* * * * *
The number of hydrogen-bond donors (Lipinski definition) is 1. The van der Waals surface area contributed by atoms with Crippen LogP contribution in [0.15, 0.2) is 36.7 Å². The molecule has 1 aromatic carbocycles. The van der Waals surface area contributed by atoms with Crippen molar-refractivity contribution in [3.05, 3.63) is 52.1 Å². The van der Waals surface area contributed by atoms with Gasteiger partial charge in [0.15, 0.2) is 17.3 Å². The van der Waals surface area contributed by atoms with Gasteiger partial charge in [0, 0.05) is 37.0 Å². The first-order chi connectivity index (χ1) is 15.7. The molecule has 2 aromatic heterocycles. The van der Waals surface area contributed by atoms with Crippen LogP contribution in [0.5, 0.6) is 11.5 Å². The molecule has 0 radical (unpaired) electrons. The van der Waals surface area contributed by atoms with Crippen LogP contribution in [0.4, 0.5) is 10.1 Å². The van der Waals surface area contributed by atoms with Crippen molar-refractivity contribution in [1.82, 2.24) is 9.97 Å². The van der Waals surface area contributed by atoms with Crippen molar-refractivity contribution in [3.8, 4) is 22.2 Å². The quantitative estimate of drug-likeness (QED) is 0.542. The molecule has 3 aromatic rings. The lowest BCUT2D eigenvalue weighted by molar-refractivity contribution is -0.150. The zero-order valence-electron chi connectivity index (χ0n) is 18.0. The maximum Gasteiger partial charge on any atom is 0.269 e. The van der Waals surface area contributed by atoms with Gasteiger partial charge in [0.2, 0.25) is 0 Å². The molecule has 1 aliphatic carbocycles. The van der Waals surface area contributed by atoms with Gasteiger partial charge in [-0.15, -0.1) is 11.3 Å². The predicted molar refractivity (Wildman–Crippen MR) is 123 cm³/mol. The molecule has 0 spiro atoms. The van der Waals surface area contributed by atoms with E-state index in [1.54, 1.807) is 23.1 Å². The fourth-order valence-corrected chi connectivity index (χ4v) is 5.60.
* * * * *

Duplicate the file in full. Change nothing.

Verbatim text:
The number of hydrogen-bond donors (Lipinski definition) is 1. The van der Waals surface area contributed by atoms with Crippen LogP contribution in [0.15, 0.2) is 36.7 Å². The molecule has 1 aromatic carbocycles. The van der Waals surface area contributed by atoms with Crippen molar-refractivity contribution in [3.05, 3.63) is 52.1 Å². The van der Waals surface area contributed by atoms with Gasteiger partial charge in [0.15, 0.2) is 17.3 Å². The van der Waals surface area contributed by atoms with Gasteiger partial charge in [0, 0.05) is 37.0 Å². The first-order chi connectivity index (χ1) is 15.7. The molecule has 2 aromatic heterocycles. The van der Waals surface area contributed by atoms with Crippen LogP contribution in [0.5, 0.6) is 11.5 Å². The molecule has 0 radical (unpaired) electrons. The van der Waals surface area contributed by atoms with Crippen LogP contribution in [0.4, 0.5) is 10.1 Å². The van der Waals surface area contributed by atoms with Crippen molar-refractivity contribution in [1.82, 2.24) is 9.97 Å². The van der Waals surface area contributed by atoms with Crippen molar-refractivity contribution in [3.8, 4) is 22.2 Å². The quantitative estimate of drug-likeness (QED) is 0.542. The molecule has 3 aromatic rings. The lowest BCUT2D eigenvalue weighted by molar-refractivity contribution is -0.150. The zero-order valence-electron chi connectivity index (χ0n) is 18.0. The maximum Gasteiger partial charge on any atom is 0.269 e. The van der Waals surface area contributed by atoms with Gasteiger partial charge in [0.2, 0.25) is 0 Å². The molecule has 1 aliphatic carbocycles. The van der Waals surface area contributed by atoms with Gasteiger partial charge in [-0.15, -0.1) is 11.3 Å². The predicted molar refractivity (Wildman–Crippen MR) is 123 cm³/mol. The molecule has 0 spiro atoms. The van der Waals surface area contributed by atoms with E-state index in [1.54, 1.807) is 23.1 Å². The fourth-order valence-corrected chi connectivity index (χ4v) is 5.60.